Next, we will create a signing request for this key and sign it with our temporary CA.

/usr/bin/openssl req -new \
                     -config /path/to/$package-ssl-service.cnf \
                     -key /path/to/service/key \
                     -out /path/to/$package-ssl.csr

/usr/bin/openssl x509 -req -days 3650 \
                      -in /path/to/$package-ssl.csr \
                      -CA /path/to/$package-ssl-ca.crt \
                      -CAkey $TMPKEY \
                      -CAcreateserial \
                      -set_serial 0x`/usr/bin/openssl rand -hex 8` \
                      -out /path/to/service/certificate \
                      -extfile /path/to/$package-ssl-ca.cnf

Carefully note the "-ca" suffixes there; it can be tricky to see where to use the CA certificate information vs. the service certificate information.

The last step is to clean up the resulting files, as they are all owned by root with restrictive permissions:

# Delete the temporary CA key so nothing else can be signed with it
# We'll also overwrite it with zeros before deleting it, just in case.
dd if=/dev/zero of=$TMPKEY bs=1k count=16
rm -f $TMPKEY

# Optionally delete unneeded CSR and the OpenSSL Configuration Files
rm -f /path/to/$package-ssl.csr \
      /path/to/$package-ssl-ca.cnf \
      /path/to/$package-ssl-service.cnf

# Restore the original umask
umask $OLDUMASK

chown pkguser:pkguser /path/to/service/certificate \
                      /path/to/service/key
# Appropriate chmod() calls here


As a final, optional step, the private temporary CA certificate can be added to the local root CA list so that requests from the local machine will be able to connect as trusted clients without having to skip validation (as would be normal for self-signed certificates). Unlike traditional self-signed certificates, since this temporary CA cannot be used to sign anything else, this does not open your system to a risk of the service certificate being used to falsely sign something.

cp /path/to/$package-ssl-ca.crt /etc/pki/ca-trust/source/anchors/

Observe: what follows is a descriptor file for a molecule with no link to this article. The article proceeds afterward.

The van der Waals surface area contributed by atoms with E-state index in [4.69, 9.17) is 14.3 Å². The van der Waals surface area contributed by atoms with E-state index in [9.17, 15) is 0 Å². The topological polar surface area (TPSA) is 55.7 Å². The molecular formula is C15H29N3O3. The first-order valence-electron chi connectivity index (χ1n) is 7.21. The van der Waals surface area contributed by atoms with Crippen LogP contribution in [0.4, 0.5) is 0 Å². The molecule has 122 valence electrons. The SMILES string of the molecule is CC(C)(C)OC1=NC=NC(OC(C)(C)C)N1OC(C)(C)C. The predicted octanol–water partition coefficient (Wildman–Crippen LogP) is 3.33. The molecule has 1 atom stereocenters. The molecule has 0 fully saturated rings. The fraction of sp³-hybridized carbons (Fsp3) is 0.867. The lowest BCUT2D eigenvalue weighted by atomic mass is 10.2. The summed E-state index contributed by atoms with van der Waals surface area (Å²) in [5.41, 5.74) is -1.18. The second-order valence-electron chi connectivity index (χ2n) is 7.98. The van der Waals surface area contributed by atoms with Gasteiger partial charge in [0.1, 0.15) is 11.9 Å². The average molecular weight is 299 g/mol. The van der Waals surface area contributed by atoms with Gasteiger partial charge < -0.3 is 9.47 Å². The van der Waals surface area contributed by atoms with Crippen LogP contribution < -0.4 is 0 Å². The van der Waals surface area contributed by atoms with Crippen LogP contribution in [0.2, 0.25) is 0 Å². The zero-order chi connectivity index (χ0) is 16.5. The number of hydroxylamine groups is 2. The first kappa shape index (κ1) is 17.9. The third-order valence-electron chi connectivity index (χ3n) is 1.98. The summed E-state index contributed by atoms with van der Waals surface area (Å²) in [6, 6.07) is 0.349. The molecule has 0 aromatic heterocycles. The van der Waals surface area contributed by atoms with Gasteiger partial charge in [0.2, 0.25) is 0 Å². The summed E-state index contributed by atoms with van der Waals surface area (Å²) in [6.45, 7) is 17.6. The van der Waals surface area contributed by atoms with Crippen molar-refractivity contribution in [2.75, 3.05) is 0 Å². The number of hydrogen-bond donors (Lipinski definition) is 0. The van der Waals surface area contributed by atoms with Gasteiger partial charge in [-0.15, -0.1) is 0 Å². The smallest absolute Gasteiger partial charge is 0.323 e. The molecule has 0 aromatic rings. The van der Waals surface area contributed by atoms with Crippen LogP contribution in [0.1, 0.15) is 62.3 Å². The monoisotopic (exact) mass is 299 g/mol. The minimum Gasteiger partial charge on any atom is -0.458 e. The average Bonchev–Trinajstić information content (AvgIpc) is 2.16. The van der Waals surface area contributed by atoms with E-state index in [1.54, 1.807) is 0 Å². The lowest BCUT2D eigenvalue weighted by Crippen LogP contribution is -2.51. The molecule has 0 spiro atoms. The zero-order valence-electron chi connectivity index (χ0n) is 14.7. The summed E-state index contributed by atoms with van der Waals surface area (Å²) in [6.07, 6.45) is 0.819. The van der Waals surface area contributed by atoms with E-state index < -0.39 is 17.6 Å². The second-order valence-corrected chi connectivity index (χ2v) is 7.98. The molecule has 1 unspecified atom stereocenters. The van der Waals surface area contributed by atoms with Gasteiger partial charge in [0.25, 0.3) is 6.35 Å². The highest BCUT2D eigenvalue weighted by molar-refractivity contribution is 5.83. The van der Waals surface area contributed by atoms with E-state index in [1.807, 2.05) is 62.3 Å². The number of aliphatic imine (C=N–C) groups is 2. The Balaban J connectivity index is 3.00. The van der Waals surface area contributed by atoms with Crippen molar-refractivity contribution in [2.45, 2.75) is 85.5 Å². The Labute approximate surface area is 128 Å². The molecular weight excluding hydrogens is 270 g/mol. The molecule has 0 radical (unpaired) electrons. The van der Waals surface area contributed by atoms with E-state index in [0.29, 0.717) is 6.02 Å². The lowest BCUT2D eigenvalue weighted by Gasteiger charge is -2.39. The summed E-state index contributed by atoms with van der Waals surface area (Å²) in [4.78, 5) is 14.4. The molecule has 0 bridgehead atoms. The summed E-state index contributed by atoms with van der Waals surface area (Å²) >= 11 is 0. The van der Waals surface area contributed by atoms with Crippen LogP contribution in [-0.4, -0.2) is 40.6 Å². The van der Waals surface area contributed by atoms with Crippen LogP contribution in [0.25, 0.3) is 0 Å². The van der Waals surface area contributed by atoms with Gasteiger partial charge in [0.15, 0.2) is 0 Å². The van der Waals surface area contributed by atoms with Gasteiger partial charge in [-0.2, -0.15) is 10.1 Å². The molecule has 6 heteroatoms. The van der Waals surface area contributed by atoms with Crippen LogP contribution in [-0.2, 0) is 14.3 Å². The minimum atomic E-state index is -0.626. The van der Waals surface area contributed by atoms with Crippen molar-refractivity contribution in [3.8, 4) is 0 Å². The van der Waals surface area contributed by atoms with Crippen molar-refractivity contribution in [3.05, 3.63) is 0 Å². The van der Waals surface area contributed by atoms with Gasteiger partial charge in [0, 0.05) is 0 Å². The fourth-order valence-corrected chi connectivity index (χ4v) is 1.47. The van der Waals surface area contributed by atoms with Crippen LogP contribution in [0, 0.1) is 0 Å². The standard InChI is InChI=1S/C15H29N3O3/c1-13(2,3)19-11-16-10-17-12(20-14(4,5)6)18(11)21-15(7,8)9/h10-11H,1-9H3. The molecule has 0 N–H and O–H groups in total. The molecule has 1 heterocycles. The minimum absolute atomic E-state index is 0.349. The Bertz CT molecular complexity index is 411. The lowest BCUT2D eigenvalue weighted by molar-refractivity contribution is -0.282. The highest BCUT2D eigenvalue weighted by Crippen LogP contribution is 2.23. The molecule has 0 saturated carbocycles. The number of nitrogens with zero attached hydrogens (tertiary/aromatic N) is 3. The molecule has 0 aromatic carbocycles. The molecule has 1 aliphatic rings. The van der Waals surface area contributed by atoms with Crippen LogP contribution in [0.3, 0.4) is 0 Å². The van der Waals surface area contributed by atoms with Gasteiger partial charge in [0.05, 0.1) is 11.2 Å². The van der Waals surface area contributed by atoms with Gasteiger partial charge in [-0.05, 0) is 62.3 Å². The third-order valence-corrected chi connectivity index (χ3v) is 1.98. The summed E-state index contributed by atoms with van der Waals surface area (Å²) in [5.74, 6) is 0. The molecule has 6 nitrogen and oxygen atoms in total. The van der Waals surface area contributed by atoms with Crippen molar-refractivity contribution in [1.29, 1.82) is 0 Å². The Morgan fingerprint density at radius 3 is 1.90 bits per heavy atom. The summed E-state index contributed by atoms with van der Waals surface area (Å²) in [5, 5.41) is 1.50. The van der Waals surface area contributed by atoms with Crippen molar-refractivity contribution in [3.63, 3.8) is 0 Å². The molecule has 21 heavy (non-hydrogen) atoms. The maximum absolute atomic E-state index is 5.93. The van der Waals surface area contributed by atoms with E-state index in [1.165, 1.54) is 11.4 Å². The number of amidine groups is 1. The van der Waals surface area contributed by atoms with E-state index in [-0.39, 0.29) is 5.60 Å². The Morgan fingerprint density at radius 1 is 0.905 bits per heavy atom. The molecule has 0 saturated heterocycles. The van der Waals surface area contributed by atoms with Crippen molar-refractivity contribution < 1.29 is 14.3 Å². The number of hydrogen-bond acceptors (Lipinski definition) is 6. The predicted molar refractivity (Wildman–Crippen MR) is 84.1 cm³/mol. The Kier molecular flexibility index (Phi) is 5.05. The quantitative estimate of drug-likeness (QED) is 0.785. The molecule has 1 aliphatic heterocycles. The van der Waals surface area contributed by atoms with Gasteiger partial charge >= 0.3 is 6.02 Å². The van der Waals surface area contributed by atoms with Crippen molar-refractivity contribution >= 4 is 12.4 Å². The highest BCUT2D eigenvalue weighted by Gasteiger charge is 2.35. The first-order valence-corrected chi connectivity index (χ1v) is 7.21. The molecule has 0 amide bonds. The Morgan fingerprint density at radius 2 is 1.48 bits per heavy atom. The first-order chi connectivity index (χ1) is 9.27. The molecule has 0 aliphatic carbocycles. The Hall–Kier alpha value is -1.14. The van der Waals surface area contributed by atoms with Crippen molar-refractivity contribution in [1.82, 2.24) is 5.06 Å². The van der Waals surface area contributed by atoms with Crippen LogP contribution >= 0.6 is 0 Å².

update-ca-trust extract

Mozilla NSS Certificate Database

Pre-requisites

First, you must decide whether your package will rely on the system database or a private package database for storing certificates and associated private keys.

The system database is located at /etc/pki/nssdb/. This database could be used if you want to share certificate information with other services on the system.

A private database should be used if you want to isolate the private keys used by your package's certificate from other services and users on the system.

If you decide to create a private database, you will need to create a directory to store that database. We will call that directory NSSPATH in this document.

NSSPATH=/path/to/service/nss-database/directory

It is highly recommended to use the modern NSS file format, which means that whenever NSS utilities require the database directory (dbdir) as a parameter, you should prefix the NSSPATH with sql: to request the modern file format. (The resulting files in the NSSPATH directory will be key4.db, cert9.db, pkcs11.txt.) This file format is based on sqlite, and it allows multiple applications to concurrently access the same NSSPATH (if desired). This means you may use the NSS command line tools to inspect NSSPATH while your service is running.

Initialization of the Database

If you are using a private database, you will need to initialize the NSSPATH database. If you are using the system database or another previously-existing database, you may skip to the next step.

You need to decide if you'd like a master password on the database that will protect the private keys stored in it. If your service is supposed to start up automatically, you probably don't want a password (equivalent to empty password).

Run:

certutil -d sql:$NSSPATH -N --empty-password

Create Short-Lived Certificate Authority

Next, we will create a temporary Certificate Authority that will be used to sign the service certificate. First, we will need to gather the identification text used to identify the CA certificate. This tutorial will use BASH syntax as an example, but it can be adapted as needed:

HOSTNAME=<system FQDN>

PACKAGE_NAME=<insert appropriate value>

HOSTNAME should be set to the fully qualified hostname, to ensure that client software that attempts to validate the service certificate won't complain about hostname mismatches.

We'll also include the service setup time in the CN, to minimize the risk that we'll ever create two certificates that have the same value of {name,serial-number} as that would cause issues for software verifying the certificates.

CURRENT_TIME=`date -u +'%Y-%m-%d %H:%M:%S UTC'`

CA_CN="O=Private CA for $PACKAGE_NAME on $HOSTNAME created at $CURRENT_TIME"

CERT_CN="O=Administrator for $PACKAGE_NAME on $HOSTNAME, CN=$HOSTNAME"

In an NSS database, a certificate is usually identified by a user-defined nickname. Set it to something that makes sense for your package.